If either person wants to keep the house for the long term it must be appraised to find the value and refinanced to remove the other’s name from the mortgage, note, and deed to the home. That will require them to prove that they can afford the monthly bills and mortgage for the home. All income, including child support and alimony, is taken into consideration. It is always helpful to consult a mortgage lender who is familiar with divorce before making any final decisions.
If neither party wants to keep the house for the long term, they must decide who will live in the house until it is sold and how the expenses will be paid. It is also important to clearly define when the home will be listed for sale, how repairs will be handled, and how the sale proceeds will be divided.
Sometimes money is very tight and both people have to stay in the house until it is sold. Of course this presents additional challenges, particularly when children are involved.
The contents of our home are often referred to as personal property under law. This includes our furniture, electronics, kitchen items, and anything else that is buried in our closets, basement, and garage.
Although we may have paid a lot for a personal property item, it is valued under divorce law at the price you could sell it for at a yard sale. Even though this is “small change” in divorce divisions, angry people are inclined to spend thousands in attorney fees to argue about them. On the other hand, wise people will spend very little of their time and money on dividing personal property.
Here is a simple method that can be used by couples to divide their personal property in a fair and timely manner:
1. One person prepares a list of all items in the household.
2. The other person reviews the list and adds any missing items.
3. Three columns are drawn on the right side of the list: two are titled for each person and the third column is titled “Swap.”
4. Each person places a check mark in their column for the items they want to keep.
5. Where there are check marks indicating both people want to keep an item, a check mark is placed in the “Swap” category.
6. The final step is to trade off items in the “Swap” column.
It is best to divide personal property equally so that neither person has to purchase more new items than necessary for their individual residences. If there is a home that is being listed for sale, it is best to leave the furnishings in place so that the home “shows” well.
Although we often think of our pets as important family members, the divorce laws group them together with our personal property. Sometimes divorcing couples divide their time with their pet and the related expenses. Other times, one person assumes full “custody” and financial responsibility for the family pet.
As in all divorce matters, both people come out ahead when they focus on resolution rather than continuing to “fight the fight” when it comes to dividing personal property and pets.
Remember that balance is an important goal in dividing your finances. Each of you should begin your new lives with enough to meet your housing needs, a sufficient “rainy day” fund for emergencies, and enough in retirement funds to assure comfort in your later years.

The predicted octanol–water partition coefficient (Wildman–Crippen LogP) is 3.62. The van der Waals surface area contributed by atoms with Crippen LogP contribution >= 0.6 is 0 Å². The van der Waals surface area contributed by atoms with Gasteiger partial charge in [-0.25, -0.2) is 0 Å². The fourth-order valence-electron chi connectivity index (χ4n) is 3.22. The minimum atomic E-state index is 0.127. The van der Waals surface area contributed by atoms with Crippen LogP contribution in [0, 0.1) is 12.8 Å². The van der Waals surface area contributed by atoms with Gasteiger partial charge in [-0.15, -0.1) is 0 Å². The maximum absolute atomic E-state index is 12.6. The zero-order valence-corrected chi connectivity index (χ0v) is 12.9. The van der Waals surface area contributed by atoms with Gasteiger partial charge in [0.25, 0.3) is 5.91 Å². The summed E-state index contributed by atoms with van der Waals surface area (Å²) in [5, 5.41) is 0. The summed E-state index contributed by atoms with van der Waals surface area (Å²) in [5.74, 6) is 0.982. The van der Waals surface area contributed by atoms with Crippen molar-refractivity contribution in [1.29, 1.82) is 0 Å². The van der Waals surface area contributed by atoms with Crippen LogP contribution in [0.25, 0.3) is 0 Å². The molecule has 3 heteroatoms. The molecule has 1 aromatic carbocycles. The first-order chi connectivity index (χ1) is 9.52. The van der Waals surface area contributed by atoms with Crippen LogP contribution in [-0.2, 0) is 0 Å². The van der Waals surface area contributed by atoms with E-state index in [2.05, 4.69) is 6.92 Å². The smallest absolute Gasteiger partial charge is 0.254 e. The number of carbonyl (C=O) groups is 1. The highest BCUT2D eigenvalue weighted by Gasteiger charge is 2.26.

Cash that is invested in savings, money market, or other liquid investment funds should be divided to ensure that both of you have adequate savings set aside to handle life’s unwanted surprises. If there is an unexpected illness or job loss, you want to have a cushion to meet your needs for six months if possible.
When dividing cash investment funds, it is always wise to do so without generating additional taxes or fees that will take dollars out of your pocket. Many people are not aware of these additional costs. If they do find out, it is often afterwards and too late to do anything about it. This is where good tax planning and financial counseling are key to your financial comfort level and success as a new single household. That is why Alpha Center’s divorce mediation program includes advice from professionals who can guide you to ensure that you keep the maximum amount of cash in your pocket.
We often hear Clients suggest that “you keep the house and I will keep the retirement.” While it may seem equal, it is a plan that will leave one with a gap in housing and the other with a gap in retirement funds. If there is a limited amount of cash to divide for emergencies, the plan is highly likely to leave both of you struggling to get through the financial surprises that life often brings. It is far better to make your divisions, including retirement, more well-balanced.
If you are in your 50s or 60s you are becoming keenly aware of the upcoming retirement phase of your life. Fortunately, this baby boomer generation has moved beyond the “rocking chair” mentality of their parents. Sometimes by necessity they continue to work but often it is because they know they can reinvent themselves to be of value to others and continue to earn money if they choose to do so.
If you are in your 30s or 40s, you are so busy with establishing your careers, homes, and often taking care of children that you have very little time to think about the next phase of your life. Those years pass quickly and you will arrive at the next phase before you know it. A little bit of thought and planning now will go a long way for a better future.
The retirement funds that have been accumulated during the marriage are likely to be divided, leaving each of you with far less than you had together during the marriage.
Most retirement funds from employment are “defined contribution” funds which means you know what is being put in and receive a statement of the balance in the account. Although they are rarely offered these days, there are some “defined benefit” funds which mean that you don’t know for sure what is going into the fund and you receive a statement that tells you what your monthly payment from the fund will be when you retire. There are some employment retirement funds that are a hybrid of the two.